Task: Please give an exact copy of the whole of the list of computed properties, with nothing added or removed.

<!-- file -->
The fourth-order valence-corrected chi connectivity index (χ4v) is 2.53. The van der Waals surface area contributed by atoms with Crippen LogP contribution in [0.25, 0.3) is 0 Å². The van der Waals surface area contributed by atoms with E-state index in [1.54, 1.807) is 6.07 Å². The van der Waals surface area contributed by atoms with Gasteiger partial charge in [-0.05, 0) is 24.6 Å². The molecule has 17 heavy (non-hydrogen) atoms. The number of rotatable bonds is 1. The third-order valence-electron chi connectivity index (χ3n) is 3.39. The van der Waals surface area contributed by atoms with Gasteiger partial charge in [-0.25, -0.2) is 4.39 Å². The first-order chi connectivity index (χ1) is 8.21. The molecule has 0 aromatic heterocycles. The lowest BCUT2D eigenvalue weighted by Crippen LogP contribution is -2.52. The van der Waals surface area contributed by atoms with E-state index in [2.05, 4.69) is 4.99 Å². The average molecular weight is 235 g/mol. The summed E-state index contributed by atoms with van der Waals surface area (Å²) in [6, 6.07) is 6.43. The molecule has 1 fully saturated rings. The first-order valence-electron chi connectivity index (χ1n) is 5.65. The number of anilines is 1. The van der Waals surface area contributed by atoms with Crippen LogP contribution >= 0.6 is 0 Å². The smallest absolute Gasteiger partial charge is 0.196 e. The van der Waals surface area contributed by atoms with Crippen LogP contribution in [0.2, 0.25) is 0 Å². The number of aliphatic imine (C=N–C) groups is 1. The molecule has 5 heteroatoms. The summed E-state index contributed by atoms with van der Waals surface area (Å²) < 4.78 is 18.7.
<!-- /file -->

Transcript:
The fourth-order valence-corrected chi connectivity index (χ4v) is 2.53. The van der Waals surface area contributed by atoms with Crippen LogP contribution in [0.25, 0.3) is 0 Å². The van der Waals surface area contributed by atoms with E-state index in [1.54, 1.807) is 6.07 Å². The van der Waals surface area contributed by atoms with Gasteiger partial charge in [-0.05, 0) is 24.6 Å². The molecule has 17 heavy (non-hydrogen) atoms. The number of rotatable bonds is 1. The third-order valence-electron chi connectivity index (χ3n) is 3.39. The van der Waals surface area contributed by atoms with Gasteiger partial charge in [-0.25, -0.2) is 4.39 Å². The first-order chi connectivity index (χ1) is 8.21. The molecule has 0 aromatic heterocycles. The lowest BCUT2D eigenvalue weighted by Crippen LogP contribution is -2.52. The van der Waals surface area contributed by atoms with E-state index in [2.05, 4.69) is 4.99 Å². The average molecular weight is 235 g/mol. The summed E-state index contributed by atoms with van der Waals surface area (Å²) in [6, 6.07) is 6.43. The molecule has 1 fully saturated rings. The first-order valence-electron chi connectivity index (χ1n) is 5.65. The number of anilines is 1. The van der Waals surface area contributed by atoms with Crippen LogP contribution >= 0.6 is 0 Å². The smallest absolute Gasteiger partial charge is 0.196 e. The van der Waals surface area contributed by atoms with Crippen LogP contribution in [0.2, 0.25) is 0 Å². The number of aliphatic imine (C=N–C) groups is 1. The molecule has 5 heteroatoms. The summed E-state index contributed by atoms with van der Waals surface area (Å²) < 4.78 is 18.7.